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Article
November 1979

Vegetarian Diets

Author Affiliations

Department of Community Health Education San Joaquin Community Hospital Bakersfield, CA 93301

Am J Dis Child. 1979;133(11):1204. doi:10.1001/archpedi.1979.02130110112031
Abstract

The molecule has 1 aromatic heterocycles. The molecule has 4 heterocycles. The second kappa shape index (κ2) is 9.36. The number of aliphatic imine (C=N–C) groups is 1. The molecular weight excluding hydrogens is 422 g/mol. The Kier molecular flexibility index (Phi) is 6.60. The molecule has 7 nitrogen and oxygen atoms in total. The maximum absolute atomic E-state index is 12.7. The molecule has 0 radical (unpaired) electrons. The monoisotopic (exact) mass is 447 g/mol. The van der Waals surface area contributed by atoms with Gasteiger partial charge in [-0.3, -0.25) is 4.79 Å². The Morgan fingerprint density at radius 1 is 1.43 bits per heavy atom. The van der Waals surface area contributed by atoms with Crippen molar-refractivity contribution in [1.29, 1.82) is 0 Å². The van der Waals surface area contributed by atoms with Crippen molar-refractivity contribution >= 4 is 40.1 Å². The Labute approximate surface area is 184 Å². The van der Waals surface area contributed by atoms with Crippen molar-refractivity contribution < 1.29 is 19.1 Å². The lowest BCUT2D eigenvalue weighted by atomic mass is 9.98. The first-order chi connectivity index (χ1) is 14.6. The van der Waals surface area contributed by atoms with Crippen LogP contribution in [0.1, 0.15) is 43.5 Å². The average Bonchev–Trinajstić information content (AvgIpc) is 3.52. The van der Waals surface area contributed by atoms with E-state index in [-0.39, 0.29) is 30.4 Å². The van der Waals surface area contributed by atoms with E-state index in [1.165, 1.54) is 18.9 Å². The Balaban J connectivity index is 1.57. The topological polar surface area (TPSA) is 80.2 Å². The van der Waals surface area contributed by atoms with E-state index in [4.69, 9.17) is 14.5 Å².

Sir.—I wish to comment on the articles by Finberg (133:129, 1979), Dwyer et al (133:134-140, 1979), and Zmora et al (133:141-144, 1979) on "vegetarian" diets in the February issue of the Journal. The term "vegetarian" implies all vegetarians whereas in most instances it was only the "strict" or "total" vegetarians in whom there was a problem. "Vegetarian rickets" is an inaccurate term. God made the sun to shine on the vegetarian as well as on the flesh-eater, even in Boston. Most vegetarians do not get rickets. Some who eat meat and some who do not may get rickets but not because they eat meat or vegetables. Calcium lack should not be related either to a vegetable diet or to a meat diet. Meat is lacking in calcium. Greens provide considerable calcium. A high protein diet, as in a meat diet, increases urinary excretion of calcium1 and thus increases

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